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NOVA Acoustics

The Sound of Silence & Noise in a Built Environment

There's no denying that the general public is becoming more and more aware of noise in the environment.

Although only 8% of land in the UK is taken up by cities, 54% of the population lives, and 60% works, in a city. It’s not only cities where the impact is felt either. Even in relatively small towns and villages the shortage of available building land leads to in-filling and knocking down houses to build flats in their place; all of which increase population density.

An inevitable impact of that increasing density is more noise from neighbours, traffic and other sources. The trend is to regard noise as a nuisance though, rather than a serious issue on the same scale as air pollution or energy conservation. Certainly, changes to building regulations in recent years have focussed more on energy efficiency and safety than noise insulation.

But new and better-developed building materials offer increased acoustic insulation and enable buildings to factor noise in from core design through to build.


The personal price paid for excessive noise

Noise is an issue for people when it prevents them from being able to sleep or focus on learning, work or even their social lives.

European Environment Agency (EEA) studies discovered that people experiencing noise levels above 40dB while sleeping (the highest level recommended by the World Health Organisation (WHO) outside a bedroom) will be disturbed and wake up during the night. Those experiencing levels above 55dB can suffer from high blood pressure and heart disease.

A UK study published in 2015 by the University of the West of England looked at the effect of noise on problems known to be exacerbated by high blood pressure. It concluded that high levels of noise exposure had resulted in increased cases of dementia, strokes and heart attacks and that the probable cost to the country was around €1.34 billion.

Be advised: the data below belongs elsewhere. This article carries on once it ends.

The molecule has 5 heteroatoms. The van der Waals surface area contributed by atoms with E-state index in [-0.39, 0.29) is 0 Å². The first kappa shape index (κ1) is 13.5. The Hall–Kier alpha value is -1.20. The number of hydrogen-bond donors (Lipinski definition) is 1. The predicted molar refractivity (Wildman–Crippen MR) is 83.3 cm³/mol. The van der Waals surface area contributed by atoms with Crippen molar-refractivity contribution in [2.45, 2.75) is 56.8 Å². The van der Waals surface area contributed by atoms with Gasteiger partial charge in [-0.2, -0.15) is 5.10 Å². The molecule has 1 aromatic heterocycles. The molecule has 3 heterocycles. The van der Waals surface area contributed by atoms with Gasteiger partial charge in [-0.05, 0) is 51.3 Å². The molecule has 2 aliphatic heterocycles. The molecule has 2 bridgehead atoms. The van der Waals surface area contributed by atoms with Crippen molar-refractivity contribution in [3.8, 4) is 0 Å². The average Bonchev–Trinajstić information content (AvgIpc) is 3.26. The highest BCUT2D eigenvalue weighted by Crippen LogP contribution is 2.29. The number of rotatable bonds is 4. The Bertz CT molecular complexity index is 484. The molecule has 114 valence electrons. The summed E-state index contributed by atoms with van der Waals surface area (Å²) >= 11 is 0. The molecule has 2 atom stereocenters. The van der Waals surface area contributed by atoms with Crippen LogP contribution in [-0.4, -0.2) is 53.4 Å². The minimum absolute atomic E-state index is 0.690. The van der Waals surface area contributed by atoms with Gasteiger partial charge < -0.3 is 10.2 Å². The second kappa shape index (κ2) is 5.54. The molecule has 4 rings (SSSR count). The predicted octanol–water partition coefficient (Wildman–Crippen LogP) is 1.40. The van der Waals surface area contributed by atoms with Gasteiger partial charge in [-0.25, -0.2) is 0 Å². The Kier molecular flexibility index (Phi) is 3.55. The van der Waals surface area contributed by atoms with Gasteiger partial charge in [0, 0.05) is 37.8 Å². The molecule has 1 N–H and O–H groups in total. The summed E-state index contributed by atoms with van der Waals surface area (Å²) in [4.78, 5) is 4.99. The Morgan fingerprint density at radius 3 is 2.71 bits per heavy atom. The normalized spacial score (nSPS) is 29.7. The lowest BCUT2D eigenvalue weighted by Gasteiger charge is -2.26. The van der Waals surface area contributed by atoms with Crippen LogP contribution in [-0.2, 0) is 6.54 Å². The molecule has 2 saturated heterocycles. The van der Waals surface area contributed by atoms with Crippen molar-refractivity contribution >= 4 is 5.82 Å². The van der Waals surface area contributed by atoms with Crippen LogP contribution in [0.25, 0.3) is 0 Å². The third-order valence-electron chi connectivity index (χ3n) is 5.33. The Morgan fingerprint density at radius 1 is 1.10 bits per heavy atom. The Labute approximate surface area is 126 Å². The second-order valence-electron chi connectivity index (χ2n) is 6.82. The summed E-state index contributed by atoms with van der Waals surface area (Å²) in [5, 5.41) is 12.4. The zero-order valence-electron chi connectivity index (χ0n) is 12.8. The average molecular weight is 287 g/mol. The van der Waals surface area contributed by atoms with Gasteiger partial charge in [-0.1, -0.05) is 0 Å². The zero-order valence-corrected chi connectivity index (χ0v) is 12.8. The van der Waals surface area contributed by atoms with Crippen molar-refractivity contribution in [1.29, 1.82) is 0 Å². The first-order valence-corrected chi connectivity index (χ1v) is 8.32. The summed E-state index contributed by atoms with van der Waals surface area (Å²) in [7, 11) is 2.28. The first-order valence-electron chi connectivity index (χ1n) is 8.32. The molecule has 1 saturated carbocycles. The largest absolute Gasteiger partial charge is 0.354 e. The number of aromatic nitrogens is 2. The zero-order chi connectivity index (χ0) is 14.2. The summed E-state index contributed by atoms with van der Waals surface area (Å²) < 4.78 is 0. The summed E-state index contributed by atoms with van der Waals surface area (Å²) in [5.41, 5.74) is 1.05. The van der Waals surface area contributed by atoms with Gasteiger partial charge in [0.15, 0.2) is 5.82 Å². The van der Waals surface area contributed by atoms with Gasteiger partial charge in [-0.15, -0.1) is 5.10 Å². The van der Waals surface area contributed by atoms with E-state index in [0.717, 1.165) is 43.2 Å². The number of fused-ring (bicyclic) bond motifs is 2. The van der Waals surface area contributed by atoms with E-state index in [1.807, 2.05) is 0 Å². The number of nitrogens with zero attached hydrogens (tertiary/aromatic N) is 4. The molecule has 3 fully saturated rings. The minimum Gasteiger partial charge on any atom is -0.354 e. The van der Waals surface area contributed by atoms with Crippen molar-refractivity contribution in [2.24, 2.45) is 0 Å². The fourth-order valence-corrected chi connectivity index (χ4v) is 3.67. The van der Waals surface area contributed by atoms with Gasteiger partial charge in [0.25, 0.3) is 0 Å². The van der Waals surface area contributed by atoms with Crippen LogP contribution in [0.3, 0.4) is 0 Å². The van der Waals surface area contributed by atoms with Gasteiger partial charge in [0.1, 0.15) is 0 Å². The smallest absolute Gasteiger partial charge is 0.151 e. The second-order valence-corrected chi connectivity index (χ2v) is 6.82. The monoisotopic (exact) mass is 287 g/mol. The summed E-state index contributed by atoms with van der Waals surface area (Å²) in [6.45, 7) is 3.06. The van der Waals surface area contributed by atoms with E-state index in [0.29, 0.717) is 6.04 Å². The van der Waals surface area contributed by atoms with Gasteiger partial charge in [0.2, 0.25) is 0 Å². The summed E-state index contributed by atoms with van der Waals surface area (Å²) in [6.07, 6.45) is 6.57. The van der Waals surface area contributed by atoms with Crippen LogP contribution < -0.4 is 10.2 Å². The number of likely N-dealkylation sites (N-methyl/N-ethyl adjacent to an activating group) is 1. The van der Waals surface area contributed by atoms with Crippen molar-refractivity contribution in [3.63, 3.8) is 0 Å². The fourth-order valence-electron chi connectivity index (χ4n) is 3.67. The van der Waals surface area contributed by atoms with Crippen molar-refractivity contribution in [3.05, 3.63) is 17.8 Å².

Overall, a WHO study revealed that up to one million healthy life years are lost each year in Western Europe as a result of over-exposure to noise in the environment, making it second only to air pollution as an environmental factor contributing to ill health.

There are other health issues apart from those caused by high blood pressure. Tinnitus caused by traffic or leisure noise is becoming more common and is believed to cost the UK £52 million every year, in terms of demand on health services and lost productivity. Hearing loss from loud music costs an estimated £52 million and the cost of slower learning in children from excessive day and night-time noise is believed to be £252 million.

Nuisance and disturbances

There’s considerable disruption on a social level too, with noise behind many complaints about anti-social behaviour. Monitoring and responding to these complaints is the responsibility of the local authority and the cost averages out at between £180 and £360 per incident for the local authority. It also, of course, causes distress and waste time for the complainant.

A case study of noise complaints by Westminster City Council showed the percentage of noise for the top five causes for complaints in 2008 were split as follows:

48.4% – Residential noise (neighbours)
17.9% – Noise from commercial premises
11.1% – Building sites
10.5% – Noise in streets
7.5% – Burglar alarms

It was also observed that, for all complaint types apart from building site noise, complaints peaked between 8pm and midnight and at weekends, showing that residents were most likely to be affected by noise when trying to sleep, or get children to sleep.

Hotels are also putting more effort into sound insulation when building or refurbishing, then referring to it by featuring the benefits of a good night’s sleep in their marketing. The rise of TripAdvisor has played a huge part in advertising the poor quality noise insulation of individual establishments to a global audience.

Consumer awareness

This all demonstrates that people are becoming more and more aware of the impact of noise in the built environment. A few decades ago, having an energy efficient property would not have been a particular draw for buyers. But after ten years of steep energy price rises, it certainly is now. As awareness of the nuisance of noise increases, built-in acoustic insulation is likely to become a larger factor in house buying. Commercial buildings such as office, factories, schools and health establishments can also benefit from having acoustic properties considered at the design stage. The benefits of quieter schools, offices and buildings associated with health care, such as hospitals, nursing homes and surgeries, are obvious to anyone who’s looked at the WHO and EEA studies referenced above.

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